The horrifying events in Newtown, Connecticut, have cast a pall over this holiday season. As parents ourselves, we can barely take in, or comprehend, the loss so many other parents have suffered. We are pained as we see the pictures of those young children, and think of the impact not only on their parents but on their siblings as well. The cruelty of the loss is unthinkable. Yet, we must think about it.
The media have been filled with people talking about how to talk to your children about this. Much of what has been said sounds academic and theoretical with a strong focus on reassurance. Tell children how rare something like this is; assure them that school is a safe place; let them know that you are here to protect them. That all sounds pretty unrealistic given the fact that these events no longer seem so rare, and school no longer seems like a totally safe place. More upsetting to us as parents is the realization that we are not able to protect our children from many things in life.
Almost from the moment of conception we are trying to protect our children from harm. During pregnancy we are careful about what we eat and drink. We give much thought to what and how we should feed our babies. We read books and manuals about physical and emotional development, all with the goal of providing the best for our children and avoiding anything that might be harmful.
As soon as children are beyond our physical care we give thought to how far to let them expand their boundaries while still keeping them safe. From letting them walk down the street without holding our hand, to climbing on the jungle gym, to going to school alone, and on through all the stages of growing independence we measure how much is safe, how much is not. The challenge is always to balance their striving and need for independence with our responsibility to keep them safe.
The other theme pervading everything that has been said and written about this tragedy is the search for a reason, or understanding of motive. Experts on those who commit mass violence have been interviewed to explain to us why this happens, why these individuals do this. It is a human reaction to look for explanations of things we are unable to explain. It is as if we find a reason that will make the irrational rational. Almost as if understanding it will enable us retroactively to stop it from happening.
Finally, and what we have heard about most, is the prevalence of guns, the need for gun control laws, and of course, the extent of violence in our society, particularly in the media. This in part reflects a need to assign blame, but also, again, a search for understanding. Perhaps this is a constructive part of that search, since it may point the way to things we could try to have some control over, like violent video games and gratuitous violence in the movies.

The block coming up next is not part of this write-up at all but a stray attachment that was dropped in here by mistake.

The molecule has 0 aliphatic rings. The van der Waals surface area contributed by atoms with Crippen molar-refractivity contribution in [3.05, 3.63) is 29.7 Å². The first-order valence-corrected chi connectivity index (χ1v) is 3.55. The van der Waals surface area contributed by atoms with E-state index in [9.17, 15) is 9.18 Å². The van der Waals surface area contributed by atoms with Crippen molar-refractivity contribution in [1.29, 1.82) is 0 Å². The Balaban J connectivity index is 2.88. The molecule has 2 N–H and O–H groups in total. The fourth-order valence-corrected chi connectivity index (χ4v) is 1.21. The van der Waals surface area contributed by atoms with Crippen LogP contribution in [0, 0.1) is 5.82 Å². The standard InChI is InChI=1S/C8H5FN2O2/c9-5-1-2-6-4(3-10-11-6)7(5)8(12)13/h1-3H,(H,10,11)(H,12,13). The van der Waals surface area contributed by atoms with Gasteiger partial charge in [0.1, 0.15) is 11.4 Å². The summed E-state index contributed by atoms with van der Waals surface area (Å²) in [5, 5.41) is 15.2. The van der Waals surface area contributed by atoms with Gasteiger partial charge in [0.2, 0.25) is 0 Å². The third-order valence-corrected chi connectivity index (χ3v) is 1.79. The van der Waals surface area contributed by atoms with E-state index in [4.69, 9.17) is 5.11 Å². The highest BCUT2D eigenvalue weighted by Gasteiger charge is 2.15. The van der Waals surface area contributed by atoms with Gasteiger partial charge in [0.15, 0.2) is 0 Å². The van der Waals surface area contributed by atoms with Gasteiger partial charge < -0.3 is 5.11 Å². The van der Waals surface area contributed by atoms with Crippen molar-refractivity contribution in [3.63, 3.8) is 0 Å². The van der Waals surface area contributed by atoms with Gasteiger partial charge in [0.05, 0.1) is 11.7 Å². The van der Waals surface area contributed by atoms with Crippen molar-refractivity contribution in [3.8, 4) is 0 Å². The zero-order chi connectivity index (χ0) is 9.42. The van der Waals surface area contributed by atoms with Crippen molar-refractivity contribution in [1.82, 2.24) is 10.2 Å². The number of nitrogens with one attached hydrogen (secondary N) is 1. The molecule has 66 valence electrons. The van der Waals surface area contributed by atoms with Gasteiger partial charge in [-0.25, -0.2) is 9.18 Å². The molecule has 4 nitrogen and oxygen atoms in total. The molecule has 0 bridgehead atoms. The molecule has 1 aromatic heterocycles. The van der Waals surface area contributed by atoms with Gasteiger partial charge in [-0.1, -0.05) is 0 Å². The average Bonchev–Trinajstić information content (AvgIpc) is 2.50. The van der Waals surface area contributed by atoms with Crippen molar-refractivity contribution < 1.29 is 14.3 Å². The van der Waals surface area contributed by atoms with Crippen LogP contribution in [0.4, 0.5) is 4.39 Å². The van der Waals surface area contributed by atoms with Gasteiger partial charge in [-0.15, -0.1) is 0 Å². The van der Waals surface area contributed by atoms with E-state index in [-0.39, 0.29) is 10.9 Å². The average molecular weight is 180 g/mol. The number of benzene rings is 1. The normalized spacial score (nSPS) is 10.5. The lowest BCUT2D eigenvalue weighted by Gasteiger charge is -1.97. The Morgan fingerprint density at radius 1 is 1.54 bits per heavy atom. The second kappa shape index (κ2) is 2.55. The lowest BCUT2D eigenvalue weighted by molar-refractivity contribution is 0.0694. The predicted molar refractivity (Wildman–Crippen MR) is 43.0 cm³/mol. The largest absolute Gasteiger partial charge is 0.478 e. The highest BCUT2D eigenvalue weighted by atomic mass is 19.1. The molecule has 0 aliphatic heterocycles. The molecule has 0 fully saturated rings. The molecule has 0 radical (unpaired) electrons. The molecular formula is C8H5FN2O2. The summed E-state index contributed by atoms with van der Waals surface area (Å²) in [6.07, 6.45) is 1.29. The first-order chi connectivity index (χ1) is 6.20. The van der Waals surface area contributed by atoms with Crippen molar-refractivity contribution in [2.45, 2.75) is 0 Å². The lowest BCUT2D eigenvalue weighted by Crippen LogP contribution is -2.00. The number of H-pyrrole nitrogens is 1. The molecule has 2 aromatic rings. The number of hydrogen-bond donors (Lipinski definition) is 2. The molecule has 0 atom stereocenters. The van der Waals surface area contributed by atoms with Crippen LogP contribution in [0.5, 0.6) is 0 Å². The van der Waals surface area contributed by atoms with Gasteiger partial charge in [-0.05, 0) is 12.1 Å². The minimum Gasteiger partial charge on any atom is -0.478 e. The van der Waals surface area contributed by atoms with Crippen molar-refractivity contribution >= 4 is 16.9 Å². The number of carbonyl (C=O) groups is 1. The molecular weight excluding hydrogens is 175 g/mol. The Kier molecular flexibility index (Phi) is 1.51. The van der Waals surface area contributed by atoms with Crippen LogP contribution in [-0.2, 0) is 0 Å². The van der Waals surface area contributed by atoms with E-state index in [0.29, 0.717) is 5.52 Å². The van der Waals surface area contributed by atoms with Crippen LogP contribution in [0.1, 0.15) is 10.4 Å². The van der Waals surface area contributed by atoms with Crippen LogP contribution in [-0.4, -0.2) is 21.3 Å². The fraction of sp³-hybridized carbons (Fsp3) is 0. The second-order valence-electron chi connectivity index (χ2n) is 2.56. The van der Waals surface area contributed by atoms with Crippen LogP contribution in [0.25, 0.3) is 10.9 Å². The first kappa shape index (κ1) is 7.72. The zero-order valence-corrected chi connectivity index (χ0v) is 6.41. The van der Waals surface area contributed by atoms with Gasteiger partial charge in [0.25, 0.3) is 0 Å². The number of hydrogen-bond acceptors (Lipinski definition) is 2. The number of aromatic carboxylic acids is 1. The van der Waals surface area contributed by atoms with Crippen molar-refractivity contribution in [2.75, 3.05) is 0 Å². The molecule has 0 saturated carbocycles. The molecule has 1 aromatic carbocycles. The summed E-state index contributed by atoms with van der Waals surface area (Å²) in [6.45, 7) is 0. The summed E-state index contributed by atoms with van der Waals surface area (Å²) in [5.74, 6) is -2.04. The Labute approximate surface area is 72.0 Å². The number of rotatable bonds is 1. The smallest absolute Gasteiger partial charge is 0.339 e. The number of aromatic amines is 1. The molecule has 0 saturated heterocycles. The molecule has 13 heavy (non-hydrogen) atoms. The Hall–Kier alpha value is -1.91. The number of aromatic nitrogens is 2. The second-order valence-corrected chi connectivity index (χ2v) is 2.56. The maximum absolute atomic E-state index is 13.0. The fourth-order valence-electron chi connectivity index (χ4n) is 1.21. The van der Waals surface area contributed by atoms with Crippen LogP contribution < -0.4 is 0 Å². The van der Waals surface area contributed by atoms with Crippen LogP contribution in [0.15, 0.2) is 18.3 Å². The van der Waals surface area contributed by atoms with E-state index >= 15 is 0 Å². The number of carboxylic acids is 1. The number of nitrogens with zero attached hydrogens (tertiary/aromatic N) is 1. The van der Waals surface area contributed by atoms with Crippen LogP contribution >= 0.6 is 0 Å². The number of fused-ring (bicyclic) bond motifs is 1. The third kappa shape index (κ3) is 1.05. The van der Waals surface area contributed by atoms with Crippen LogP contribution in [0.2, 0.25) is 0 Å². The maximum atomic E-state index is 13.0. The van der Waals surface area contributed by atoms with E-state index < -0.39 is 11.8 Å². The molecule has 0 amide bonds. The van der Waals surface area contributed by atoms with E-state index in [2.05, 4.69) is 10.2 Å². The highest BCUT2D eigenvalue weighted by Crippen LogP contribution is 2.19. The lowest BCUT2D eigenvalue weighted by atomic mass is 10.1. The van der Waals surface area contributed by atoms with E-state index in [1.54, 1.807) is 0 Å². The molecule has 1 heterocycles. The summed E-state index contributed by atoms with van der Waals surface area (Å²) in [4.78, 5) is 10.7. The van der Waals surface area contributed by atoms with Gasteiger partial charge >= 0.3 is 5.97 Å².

But of what help is all this in the challenge of talking to our children? Actually, it is our awareness of these underlying themes that can be of the most help. The idea I kept listening for over the past ten days was “listen to your children,” and finally one person interviewed spoke of it. “Listen to your children” means to try to hear what it is that concerns them – if anything – before deciding what kind of story to tell them. That may seem obvious but it is more difficult than it may seem.
What interferes with hearing our children are our own emotional reactions to the themes I have described. The recognition of our own inability to protect our children in the most profound way from life’s events can be overwhelming. We know there are things from which we can’t protect them, just as we cannot reassure them that we won’t die. So we also know that we cannot reassure them that this could never happen to them. This is very painful to experience as a parent.
In the same way, we can’t explain to them why this happened in a way that makes sense, because it makes no sense to us. This is also difficult for us as parents since we expect to be able to explain things to them and they expect that of us. Also, we often use explanation as a method of reassurance.
If we are aware of the feelings aroused in us by these limitations, we can put them aside and listen instead for our children’s feelings and concerns. Very often they are different from our own. The way children react to an event like this is connected to where they are both in age and developmental stage. A child focused on separation issues may worry most about going somewhere without mom. Another child in the throes of sibling rivalry may focus all her concerns on her sister’s well-being.
Such concerns are often not expressed directly in conjunction with conversations about what has just happened. We have to listen for them at other times and in the context of other events. But in the more general terms of how we talk to our children, our awareness of our own feelings and limitations can help us strike that difficult to achieve balance between unrealistic reassurance and unrealistic alarm.
The reassurance for us is our children’s resilience, and their preoccupation with the more usual pleasures and pains of daily life. Especially during a holiday!